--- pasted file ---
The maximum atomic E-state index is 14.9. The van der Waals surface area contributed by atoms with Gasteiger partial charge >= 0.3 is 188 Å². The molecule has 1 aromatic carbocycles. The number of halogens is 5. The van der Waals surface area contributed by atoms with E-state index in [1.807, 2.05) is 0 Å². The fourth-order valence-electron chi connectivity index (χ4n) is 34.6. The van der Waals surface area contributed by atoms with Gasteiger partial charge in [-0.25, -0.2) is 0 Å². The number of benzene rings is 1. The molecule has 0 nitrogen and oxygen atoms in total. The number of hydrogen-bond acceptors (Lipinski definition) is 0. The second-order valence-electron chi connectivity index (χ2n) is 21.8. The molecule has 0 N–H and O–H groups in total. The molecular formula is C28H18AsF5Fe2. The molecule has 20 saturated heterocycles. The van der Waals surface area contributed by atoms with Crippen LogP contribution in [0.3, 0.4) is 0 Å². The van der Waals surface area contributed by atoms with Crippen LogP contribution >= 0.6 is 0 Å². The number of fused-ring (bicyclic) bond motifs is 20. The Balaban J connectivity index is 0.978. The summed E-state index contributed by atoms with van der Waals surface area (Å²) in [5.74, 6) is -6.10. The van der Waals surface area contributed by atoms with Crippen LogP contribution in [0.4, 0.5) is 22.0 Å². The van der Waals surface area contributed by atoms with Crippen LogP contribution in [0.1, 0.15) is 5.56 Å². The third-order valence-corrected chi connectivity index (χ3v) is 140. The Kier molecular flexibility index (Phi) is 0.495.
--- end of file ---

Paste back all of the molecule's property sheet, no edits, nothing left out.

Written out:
The maximum atomic E-state index is 14.9. The van der Waals surface area contributed by atoms with Gasteiger partial charge >= 0.3 is 188 Å². The molecule has 1 aromatic carbocycles. The number of halogens is 5. The van der Waals surface area contributed by atoms with E-state index in [1.807, 2.05) is 0 Å². The fourth-order valence-electron chi connectivity index (χ4n) is 34.6. The van der Waals surface area contributed by atoms with Gasteiger partial charge in [-0.25, -0.2) is 0 Å². The number of benzene rings is 1. The molecule has 0 nitrogen and oxygen atoms in total. The number of hydrogen-bond acceptors (Lipinski definition) is 0. The second-order valence-electron chi connectivity index (χ2n) is 21.8. The molecule has 0 N–H and O–H groups in total. The molecular formula is C28H18AsF5Fe2. The molecule has 20 saturated heterocycles. The van der Waals surface area contributed by atoms with Crippen LogP contribution in [0.3, 0.4) is 0 Å². The van der Waals surface area contributed by atoms with Crippen LogP contribution >= 0.6 is 0 Å². The number of fused-ring (bicyclic) bond motifs is 20. The Balaban J connectivity index is 0.978. The summed E-state index contributed by atoms with van der Waals surface area (Å²) in [5.74, 6) is -6.10. The van der Waals surface area contributed by atoms with Crippen LogP contribution in [0.4, 0.5) is 22.0 Å². The van der Waals surface area contributed by atoms with Crippen LogP contribution in [0.1, 0.15) is 5.56 Å². The third-order valence-corrected chi connectivity index (χ3v) is 140. The Kier molecular flexibility index (Phi) is 0.495.